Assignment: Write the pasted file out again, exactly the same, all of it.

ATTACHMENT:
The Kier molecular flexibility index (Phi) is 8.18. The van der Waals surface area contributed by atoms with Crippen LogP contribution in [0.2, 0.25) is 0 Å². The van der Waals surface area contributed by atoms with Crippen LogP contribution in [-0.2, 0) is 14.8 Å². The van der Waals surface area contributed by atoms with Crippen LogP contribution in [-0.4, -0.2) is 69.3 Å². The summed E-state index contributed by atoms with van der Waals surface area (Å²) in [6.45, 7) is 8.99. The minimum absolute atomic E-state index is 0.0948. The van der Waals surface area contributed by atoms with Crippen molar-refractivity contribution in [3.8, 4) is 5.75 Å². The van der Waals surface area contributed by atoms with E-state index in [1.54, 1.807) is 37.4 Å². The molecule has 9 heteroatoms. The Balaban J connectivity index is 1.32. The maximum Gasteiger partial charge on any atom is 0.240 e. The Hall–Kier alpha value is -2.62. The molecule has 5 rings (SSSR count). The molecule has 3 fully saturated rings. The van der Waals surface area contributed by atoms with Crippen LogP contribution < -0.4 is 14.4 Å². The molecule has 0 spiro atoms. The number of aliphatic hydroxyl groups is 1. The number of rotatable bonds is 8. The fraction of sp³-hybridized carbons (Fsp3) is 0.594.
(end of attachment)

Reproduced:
The Kier molecular flexibility index (Phi) is 8.18. The van der Waals surface area contributed by atoms with Crippen LogP contribution in [0.2, 0.25) is 0 Å². The van der Waals surface area contributed by atoms with Crippen LogP contribution in [-0.2, 0) is 14.8 Å². The van der Waals surface area contributed by atoms with Crippen LogP contribution in [-0.4, -0.2) is 69.3 Å². The summed E-state index contributed by atoms with van der Waals surface area (Å²) in [6.45, 7) is 8.99. The minimum absolute atomic E-state index is 0.0948. The van der Waals surface area contributed by atoms with Crippen molar-refractivity contribution in [3.8, 4) is 5.75 Å². The van der Waals surface area contributed by atoms with E-state index in [1.54, 1.807) is 37.4 Å². The molecule has 9 heteroatoms. The Balaban J connectivity index is 1.32. The maximum Gasteiger partial charge on any atom is 0.240 e. The Hall–Kier alpha value is -2.62. The molecule has 5 rings (SSSR count). The molecule has 3 fully saturated rings. The van der Waals surface area contributed by atoms with Crippen LogP contribution < -0.4 is 14.4 Å². The molecule has 0 spiro atoms. The number of aliphatic hydroxyl groups is 1. The number of rotatable bonds is 8. The fraction of sp³-hybridized carbons (Fsp3) is 0.594.